Exploring Children’s Attitudes towards Static and Moving Humanoid Robots
This study investigates the uncanny valley for robots designed specifically for child users, and examines their attitudes toward humanoid robots with different anthropomorphic appearances and behaviors. An uncanny valley was identified in this study, indicating that the children were less attracted to images they considered highly human-like, although they were distinguishable from humans. The results of this study support Mori’s uncanny valley hypothesis regarding children’s perceptions of static robots. A significant finding is that moving robots can moderate an uncanny valley plot, which contradicts Mori’s uncanny valley theory that the movement of a robot amplifies a generated emotional response. The moving robots exhibited various behaviors, such as facial expressions, speech, gazing, and gestures, which can generally enhance children’s perceptions of robots. These behaviors were derived from human-human interactions, and can be considered social cues. The results of this study show that social cues can be applied to child-robot interactions. Children perceive robots are more socially and physically attractive when they exhibit sufficient social cues. Specifically, the display of social cues by robots that are less anthropomorphic can significantly enhance children’s social perceptions of them. This has crucial implications for the behavior a child anticipates from a machine-like robot compared to a human-like robot. According to the study results, robots designed for children do not require excessively human-like designs. Middle- to low-level anthropomorphic designs combined with appropriate social cues can enhance children preferences and acceptance of robots. This also enables businesses to develop educational, care, or entertainment robots for children at a reasonable cost.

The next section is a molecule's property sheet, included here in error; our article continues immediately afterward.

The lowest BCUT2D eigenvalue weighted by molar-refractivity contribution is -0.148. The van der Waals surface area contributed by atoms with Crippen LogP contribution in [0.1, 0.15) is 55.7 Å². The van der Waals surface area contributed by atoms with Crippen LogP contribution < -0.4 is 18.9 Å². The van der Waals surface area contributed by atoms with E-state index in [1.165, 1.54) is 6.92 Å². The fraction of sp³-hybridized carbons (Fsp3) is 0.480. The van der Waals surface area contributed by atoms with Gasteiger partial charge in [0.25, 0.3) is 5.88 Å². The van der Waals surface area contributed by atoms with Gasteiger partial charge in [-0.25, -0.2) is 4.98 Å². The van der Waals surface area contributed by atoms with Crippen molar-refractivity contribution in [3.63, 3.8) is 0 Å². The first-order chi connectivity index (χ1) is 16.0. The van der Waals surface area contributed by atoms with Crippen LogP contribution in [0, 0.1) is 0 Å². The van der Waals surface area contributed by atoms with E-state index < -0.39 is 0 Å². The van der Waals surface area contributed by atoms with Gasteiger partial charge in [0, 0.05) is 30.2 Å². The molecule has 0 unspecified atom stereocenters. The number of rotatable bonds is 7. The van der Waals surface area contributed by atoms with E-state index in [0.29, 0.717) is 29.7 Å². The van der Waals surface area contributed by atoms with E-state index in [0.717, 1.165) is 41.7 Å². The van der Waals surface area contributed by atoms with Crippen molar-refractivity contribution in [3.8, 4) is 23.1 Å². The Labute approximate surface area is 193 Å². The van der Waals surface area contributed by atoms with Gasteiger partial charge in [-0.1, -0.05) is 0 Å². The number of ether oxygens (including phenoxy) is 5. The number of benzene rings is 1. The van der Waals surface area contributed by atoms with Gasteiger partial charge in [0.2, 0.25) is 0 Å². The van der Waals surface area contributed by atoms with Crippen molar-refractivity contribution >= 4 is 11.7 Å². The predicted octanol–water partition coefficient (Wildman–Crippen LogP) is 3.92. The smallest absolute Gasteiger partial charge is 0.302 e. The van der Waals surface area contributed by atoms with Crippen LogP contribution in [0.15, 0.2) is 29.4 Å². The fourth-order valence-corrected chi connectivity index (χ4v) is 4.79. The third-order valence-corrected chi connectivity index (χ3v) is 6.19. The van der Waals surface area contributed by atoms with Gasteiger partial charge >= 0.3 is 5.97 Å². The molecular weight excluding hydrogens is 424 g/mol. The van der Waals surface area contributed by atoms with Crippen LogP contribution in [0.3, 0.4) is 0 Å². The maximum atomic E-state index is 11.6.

Keywordshumanoid robot child-robot interaction behavior social cue
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